PULLMAN — The neighborhood once hailed as “The World’s Most Perfect Town” will become America’s next national park.
Late Monday, the National Park Conservation Association sent word neighbors have longed to hear — after more than a year of lobbying, two stalled bills in Congress and months of nervous waiting, President Barack Obama will use his executive powers to mark railroad mogul George Pullman’s factory town a national monument.
“The people who are part of the Pullman legacy helped to shape America as we know it today. Pullman workers fought for fair labor conditions in the late 19th century, and the Pullman porters helped advance America’s civil rights movement,” association Midwest director Lynn McClure said.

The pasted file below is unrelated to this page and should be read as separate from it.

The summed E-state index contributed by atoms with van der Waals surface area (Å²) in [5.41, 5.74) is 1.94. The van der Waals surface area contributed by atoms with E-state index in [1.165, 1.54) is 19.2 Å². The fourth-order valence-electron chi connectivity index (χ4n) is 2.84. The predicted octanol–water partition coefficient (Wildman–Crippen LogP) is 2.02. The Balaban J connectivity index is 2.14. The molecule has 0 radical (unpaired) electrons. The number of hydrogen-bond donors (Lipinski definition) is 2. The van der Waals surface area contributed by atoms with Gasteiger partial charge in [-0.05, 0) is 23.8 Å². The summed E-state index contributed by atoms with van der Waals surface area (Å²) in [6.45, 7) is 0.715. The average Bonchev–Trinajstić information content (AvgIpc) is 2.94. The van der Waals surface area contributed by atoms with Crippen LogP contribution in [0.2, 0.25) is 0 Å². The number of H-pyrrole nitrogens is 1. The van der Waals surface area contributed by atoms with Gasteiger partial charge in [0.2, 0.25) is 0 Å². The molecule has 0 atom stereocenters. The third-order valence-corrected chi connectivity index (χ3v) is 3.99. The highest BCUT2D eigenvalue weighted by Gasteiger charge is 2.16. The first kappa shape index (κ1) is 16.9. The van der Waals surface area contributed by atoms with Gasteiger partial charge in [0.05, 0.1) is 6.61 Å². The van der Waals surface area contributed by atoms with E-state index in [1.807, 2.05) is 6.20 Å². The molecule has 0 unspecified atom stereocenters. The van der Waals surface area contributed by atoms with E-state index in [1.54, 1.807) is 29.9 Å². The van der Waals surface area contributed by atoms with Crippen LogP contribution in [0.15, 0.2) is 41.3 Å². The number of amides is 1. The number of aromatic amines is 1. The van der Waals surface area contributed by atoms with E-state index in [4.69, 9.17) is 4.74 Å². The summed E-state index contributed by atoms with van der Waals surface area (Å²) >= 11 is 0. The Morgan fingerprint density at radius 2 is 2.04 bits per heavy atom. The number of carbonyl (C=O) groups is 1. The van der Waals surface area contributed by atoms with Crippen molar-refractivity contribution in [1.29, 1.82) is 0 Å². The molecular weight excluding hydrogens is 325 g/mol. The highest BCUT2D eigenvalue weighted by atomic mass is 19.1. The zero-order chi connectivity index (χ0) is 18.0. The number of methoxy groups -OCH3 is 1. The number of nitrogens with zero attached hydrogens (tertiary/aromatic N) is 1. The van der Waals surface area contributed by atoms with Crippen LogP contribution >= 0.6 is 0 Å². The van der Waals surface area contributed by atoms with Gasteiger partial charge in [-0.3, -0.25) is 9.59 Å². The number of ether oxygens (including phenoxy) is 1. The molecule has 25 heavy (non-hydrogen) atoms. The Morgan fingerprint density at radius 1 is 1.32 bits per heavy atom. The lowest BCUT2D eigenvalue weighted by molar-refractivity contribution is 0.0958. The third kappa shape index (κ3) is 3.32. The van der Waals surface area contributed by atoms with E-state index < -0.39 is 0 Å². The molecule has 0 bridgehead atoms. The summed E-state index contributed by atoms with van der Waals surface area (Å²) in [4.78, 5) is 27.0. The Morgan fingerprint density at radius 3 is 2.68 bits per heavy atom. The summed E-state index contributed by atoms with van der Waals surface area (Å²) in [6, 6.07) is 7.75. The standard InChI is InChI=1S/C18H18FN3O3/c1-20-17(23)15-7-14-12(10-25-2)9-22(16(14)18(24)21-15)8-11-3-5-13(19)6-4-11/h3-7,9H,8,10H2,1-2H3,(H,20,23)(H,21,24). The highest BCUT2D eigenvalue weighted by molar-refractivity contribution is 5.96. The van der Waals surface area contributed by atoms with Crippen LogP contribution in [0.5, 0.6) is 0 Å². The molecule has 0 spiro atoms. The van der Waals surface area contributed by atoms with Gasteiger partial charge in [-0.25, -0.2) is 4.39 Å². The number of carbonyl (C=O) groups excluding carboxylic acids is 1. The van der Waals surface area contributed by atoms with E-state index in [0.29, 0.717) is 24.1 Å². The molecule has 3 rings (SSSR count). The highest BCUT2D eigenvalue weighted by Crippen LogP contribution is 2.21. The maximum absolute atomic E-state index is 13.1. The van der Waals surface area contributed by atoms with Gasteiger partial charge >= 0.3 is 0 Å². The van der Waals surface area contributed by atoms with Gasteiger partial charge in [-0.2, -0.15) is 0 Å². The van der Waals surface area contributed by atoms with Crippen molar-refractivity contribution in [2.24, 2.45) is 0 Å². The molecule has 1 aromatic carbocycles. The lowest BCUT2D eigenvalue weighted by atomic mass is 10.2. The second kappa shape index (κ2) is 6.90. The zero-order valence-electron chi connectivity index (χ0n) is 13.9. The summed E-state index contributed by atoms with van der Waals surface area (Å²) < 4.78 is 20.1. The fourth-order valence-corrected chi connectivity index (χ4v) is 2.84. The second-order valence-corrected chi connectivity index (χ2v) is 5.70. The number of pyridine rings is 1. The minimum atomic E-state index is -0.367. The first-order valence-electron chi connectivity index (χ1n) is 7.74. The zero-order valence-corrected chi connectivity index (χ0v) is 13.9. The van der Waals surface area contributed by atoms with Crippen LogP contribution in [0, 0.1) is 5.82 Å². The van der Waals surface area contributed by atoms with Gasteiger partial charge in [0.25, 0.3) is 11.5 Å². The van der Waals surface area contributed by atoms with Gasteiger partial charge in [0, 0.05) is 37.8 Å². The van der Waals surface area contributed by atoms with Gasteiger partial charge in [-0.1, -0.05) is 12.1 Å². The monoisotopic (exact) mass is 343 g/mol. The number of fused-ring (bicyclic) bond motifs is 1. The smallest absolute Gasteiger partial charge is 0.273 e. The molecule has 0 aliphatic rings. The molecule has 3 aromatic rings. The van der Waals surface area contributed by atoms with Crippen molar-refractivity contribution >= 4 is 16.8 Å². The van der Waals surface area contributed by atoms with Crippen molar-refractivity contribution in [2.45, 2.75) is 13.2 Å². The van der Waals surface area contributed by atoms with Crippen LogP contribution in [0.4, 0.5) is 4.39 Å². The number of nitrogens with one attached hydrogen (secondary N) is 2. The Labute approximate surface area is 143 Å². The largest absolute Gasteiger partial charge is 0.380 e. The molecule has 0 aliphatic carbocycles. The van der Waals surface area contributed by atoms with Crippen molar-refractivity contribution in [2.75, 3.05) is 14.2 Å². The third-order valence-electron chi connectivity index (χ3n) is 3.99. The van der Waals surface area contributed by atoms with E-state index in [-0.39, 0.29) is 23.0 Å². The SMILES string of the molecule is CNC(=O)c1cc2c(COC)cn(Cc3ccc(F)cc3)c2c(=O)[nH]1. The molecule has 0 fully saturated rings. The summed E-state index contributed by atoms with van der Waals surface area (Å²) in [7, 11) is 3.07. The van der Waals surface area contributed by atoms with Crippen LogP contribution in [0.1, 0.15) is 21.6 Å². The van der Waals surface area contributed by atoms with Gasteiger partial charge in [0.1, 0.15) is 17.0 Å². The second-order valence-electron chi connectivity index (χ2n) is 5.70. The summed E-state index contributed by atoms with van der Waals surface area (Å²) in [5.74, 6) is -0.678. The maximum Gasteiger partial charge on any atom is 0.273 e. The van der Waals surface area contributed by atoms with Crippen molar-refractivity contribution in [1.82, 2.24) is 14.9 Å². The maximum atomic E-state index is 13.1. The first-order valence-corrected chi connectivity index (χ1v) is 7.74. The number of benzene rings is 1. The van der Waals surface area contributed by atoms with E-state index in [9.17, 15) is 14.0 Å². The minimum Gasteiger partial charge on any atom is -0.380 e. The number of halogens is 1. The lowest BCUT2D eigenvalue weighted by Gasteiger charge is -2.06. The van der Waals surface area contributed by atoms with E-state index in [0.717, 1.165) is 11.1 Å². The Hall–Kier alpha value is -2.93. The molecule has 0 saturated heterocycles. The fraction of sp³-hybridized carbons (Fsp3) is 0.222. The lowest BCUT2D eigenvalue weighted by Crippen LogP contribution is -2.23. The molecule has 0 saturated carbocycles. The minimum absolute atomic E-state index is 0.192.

“The designation of Pullman as a national monument will further showcase the commitment of President Obama to diversify our national parks and preserve the places that define who we are as a nation. Thanks to the president, Pullman’s story will soon be remembered and recounted for the millions of people that visit America’s national parks each year,” McClure said.
Mayor Rahm Emanuel's office said early Tuesday that Obama — whose career as a community organizer started with coffee klatches at the Pullman McDonald's — will travel to Chicago on Feb. 19 to announce the historic South Side neighborhood’s new national park status.
It will become the city's first national park, the mayor's office said.
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